On Election Day, the Minnesota House of Representatives' District 10A spoke and it was a resounding yes for two-term representative Josh Heintzeman.

Out of Nisswa, Heintzeman, 40, garnered 62 percent of the vote over DFL challenger Dale Menk's 38 percent-a landslide victory that gives Heintzeman a convincing mandate as he enters his third term in St. Paul.

"We're obviously very thankful to have the support of my District 10A," Heintzeman told the Dispatch during a phone interview. "That is really exciting and we're thankful for that."

"Going forward, I know things are going to be a lot different in the House," said Heintzeman, who looks to continue pushing for policies that protect local water-rich environments, reform the state's economics, and promote small businesses in a Minnesota House that now features a DFL majority.

"There's going to be big changes there. Irrespective of what those changes might be, I'm excited to continue working on issues," Heintzeman added.

Heintzeman said Menk, gracious in defeat, called to congratulate him on his victory Tuesday evening-a touching gesture, he noted, that reflected Menk's character.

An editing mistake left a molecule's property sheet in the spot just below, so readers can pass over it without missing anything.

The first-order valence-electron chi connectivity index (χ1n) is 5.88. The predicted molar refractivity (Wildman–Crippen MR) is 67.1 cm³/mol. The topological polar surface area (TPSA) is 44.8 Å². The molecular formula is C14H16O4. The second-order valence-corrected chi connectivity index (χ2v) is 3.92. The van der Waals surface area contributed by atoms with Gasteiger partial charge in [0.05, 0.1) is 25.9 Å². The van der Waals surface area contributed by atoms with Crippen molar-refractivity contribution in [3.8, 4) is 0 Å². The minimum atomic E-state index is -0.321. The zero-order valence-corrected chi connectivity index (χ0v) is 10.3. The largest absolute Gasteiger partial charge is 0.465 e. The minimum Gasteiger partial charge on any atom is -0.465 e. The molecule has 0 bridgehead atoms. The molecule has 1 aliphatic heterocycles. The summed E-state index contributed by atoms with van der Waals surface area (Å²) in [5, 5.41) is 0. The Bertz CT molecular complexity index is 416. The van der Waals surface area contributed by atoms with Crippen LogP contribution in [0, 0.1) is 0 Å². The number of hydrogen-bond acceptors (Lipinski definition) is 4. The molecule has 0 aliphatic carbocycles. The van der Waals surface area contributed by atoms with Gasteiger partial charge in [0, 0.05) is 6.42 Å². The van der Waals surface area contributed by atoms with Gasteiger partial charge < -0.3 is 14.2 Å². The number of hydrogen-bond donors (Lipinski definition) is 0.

Menk's campaign saw it's genesis in a meeting with the District 10A representative after Heintzeman backed a 2016 bill that limited transgender access to bathrooms-a point of contention, Menk noted in debates, that continued into their opposing candidacies.

"This is the first time I ever run for anything. I couldn't sit back and let people be ignored when things were happening that were going to change their lives for the worst," Menk, 40, told the Dispatch during a phone call Tuesday evening. "I was really running because I felt like the people's voices were being ignored."

Homes served as something of a common background, at least in a race that featured a long-time construction worker challenging a small business owner whose operation specializes in log building materials.

As such, Menk and Heintzeman both had much to say about small business-regulations, health care, tapping into the workforce and addressing labor shortages-and they did so from different vantage points.

While Menk seemed uncomfortable in front of a debate audience or camera early on, he came more into his own later in the race. Heintzeman leaned on his political acumen and track record at the state Legislature in St. Paul.